A new primary school has been proposed for Legana to cater for the population explosion projected in the next decade.
West Tamar councillors Tim Woinarski and Peter Kearney will officially announce the plans at Legana today.
The councillors are calling on the state government and Education Department to meet them about planning for the school to meet the future needs of the wider Legana area.
They said the council had planning projections that showed the area was expected to double in size in the next 10 years.
Talk of building a new school comes as Port Sorell Primary School opened its doors to pupils for the first time yesterday and five other schools have taken advantage of the government's $3.5 million school closure fund and amalgamated over the summer break.
Cr Woinarski said Legana would be the next Kingston or Sorell, and was the fastest growing area in the greater Launceston area and state.
``The government has to sit down with the West Tamar Council and ask, what do you need, what do you want,'' Cr Woinarski said.
``A school is the No. 1 priority to start with. You only have to look at the increasing traffic on the [West Tamar] highway to see the amount of families that live in the area.
``You put a school in the area, it's only going to get bigger and it will decrease the traffic on the highway.''
According to the councillor there are four housing subdivisions in the vicinity, including development of a former orchard site in the pipeline and other developments.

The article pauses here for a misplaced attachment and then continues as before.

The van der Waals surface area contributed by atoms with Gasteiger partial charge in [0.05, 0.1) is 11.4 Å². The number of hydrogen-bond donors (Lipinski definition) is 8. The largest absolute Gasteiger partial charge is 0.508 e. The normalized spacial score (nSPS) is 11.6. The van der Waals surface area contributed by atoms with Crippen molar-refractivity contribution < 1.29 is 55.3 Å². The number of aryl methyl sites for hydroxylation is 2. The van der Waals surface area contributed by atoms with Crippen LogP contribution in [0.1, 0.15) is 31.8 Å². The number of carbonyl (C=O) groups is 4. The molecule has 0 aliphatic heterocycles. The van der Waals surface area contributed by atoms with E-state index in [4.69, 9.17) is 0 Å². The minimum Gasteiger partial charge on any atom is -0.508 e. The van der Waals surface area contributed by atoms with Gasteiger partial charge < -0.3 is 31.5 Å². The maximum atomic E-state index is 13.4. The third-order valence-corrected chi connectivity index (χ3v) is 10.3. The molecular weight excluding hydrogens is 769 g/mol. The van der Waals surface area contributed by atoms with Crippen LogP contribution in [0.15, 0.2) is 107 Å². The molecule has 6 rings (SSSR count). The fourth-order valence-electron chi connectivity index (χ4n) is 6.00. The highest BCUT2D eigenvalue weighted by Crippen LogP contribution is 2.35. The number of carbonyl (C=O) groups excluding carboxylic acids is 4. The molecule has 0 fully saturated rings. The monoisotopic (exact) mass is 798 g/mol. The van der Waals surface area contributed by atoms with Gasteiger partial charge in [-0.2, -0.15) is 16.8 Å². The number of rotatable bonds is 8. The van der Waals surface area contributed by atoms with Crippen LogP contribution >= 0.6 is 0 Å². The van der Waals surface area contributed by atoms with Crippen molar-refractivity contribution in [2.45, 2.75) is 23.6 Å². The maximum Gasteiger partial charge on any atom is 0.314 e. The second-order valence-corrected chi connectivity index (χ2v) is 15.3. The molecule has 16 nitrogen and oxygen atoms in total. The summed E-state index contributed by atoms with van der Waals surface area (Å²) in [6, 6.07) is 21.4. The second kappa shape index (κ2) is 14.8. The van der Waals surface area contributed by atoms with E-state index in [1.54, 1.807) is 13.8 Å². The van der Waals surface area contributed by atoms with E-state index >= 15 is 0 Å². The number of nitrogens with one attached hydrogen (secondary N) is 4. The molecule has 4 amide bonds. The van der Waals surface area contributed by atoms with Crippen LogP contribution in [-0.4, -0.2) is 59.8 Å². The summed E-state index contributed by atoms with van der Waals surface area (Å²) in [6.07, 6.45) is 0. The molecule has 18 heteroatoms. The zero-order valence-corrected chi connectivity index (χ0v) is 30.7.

The former orchard site could be where the proposed school could be built.
Cr Kearney, a former Hagley Farm Primary School principal, said Legana children travelled to either Riverside or Exeter schools.
He said the Riverside schools were at capacity and Exeter would get to that point if people looked at future population projections.
``If you're doing plans for Legana as part of the greater Launceston area, it's pretty obvious where you should be planning right now - for a school at Legana,'' Cr Kearney said.
Opposition education spokesman Michael Ferguson said on the basis of population projections it was a proposal that deserved further investigation.
However, department deputy secretary Andrew Finch is still to be convinced. He said the department would not consider a school for the area at the moment but it did monitor demographic changes.
Mr Finch said according to 2010 enrolment trends, student numbers had fallen at both Riverside and Exeter primary schools and ``it is considered that the West Tamar area has sufficient primary school provision''.